The Fox River has put on some spectacular floods in its time, but perhaps none were more newsworthy than the great ice gorge of 1952. A photographer from Chicago television station WNBQ-TV was flown over the gorge to film it and thousands of spectators flocked to Dayton to see what was happening. A slight bow appeared in the bridge due to the intense pressure against it by the slush ice. The bridge was closed to traffic when the gorge first formed, but later even pedestrians were not allowed on the bridge. When the ice subsided, the bridge was tested to be sure it was still usable.
A number of the houses on either side of the river at Dayton were submerged in the ice. The power house of the North Counties Hydro-Electric Company was out of commission due to several feet of water on the floor of the plant. The Red Cross opened an emergency shelter in the Dayton Women’s Club clubhouse to assist those displaced by the flood.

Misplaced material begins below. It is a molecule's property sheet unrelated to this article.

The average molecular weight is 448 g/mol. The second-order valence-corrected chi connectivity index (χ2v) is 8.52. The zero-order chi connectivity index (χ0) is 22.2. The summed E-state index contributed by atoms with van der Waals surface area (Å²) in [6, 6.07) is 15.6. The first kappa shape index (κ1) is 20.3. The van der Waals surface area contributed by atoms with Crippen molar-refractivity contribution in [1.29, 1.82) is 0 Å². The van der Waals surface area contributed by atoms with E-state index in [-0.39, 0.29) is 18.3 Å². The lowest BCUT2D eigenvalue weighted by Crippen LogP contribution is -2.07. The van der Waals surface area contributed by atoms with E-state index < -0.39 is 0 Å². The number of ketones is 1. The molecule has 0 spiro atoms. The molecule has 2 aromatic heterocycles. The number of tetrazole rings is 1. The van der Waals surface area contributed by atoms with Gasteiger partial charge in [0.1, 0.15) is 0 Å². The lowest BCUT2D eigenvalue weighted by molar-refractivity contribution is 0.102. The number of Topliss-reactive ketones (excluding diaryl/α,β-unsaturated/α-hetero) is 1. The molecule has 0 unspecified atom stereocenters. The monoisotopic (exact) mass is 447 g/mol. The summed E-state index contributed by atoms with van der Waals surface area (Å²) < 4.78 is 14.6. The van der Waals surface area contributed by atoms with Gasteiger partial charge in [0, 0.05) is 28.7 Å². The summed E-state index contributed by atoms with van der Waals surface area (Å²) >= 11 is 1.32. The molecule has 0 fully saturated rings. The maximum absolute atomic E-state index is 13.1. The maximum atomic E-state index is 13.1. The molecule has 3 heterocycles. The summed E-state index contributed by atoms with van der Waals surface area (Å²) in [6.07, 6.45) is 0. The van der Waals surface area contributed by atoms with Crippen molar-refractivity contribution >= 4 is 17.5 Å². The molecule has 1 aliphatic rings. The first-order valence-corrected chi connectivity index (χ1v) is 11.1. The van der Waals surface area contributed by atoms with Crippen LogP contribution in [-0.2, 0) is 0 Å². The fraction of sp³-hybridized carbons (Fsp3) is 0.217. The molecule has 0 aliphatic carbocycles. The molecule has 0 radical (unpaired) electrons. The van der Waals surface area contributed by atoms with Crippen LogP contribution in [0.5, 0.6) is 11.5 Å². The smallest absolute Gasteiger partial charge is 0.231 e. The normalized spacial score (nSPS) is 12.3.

The Army Corps of Engineers was asked to assess the possibility of using dynamite to blow up the gorge, but the opinion of an expert was that the ice was too slushy and it might take a whole trainload of dynamite. The better choice was to let the rising temperature let the gorge break up gradually, not with a sudden break which would flood many of the low-lying homes along the river in Ottawa.
In a day or two, the river had dropped and the ice melted, but the cleanup for the flooded houses and power plant took weeks.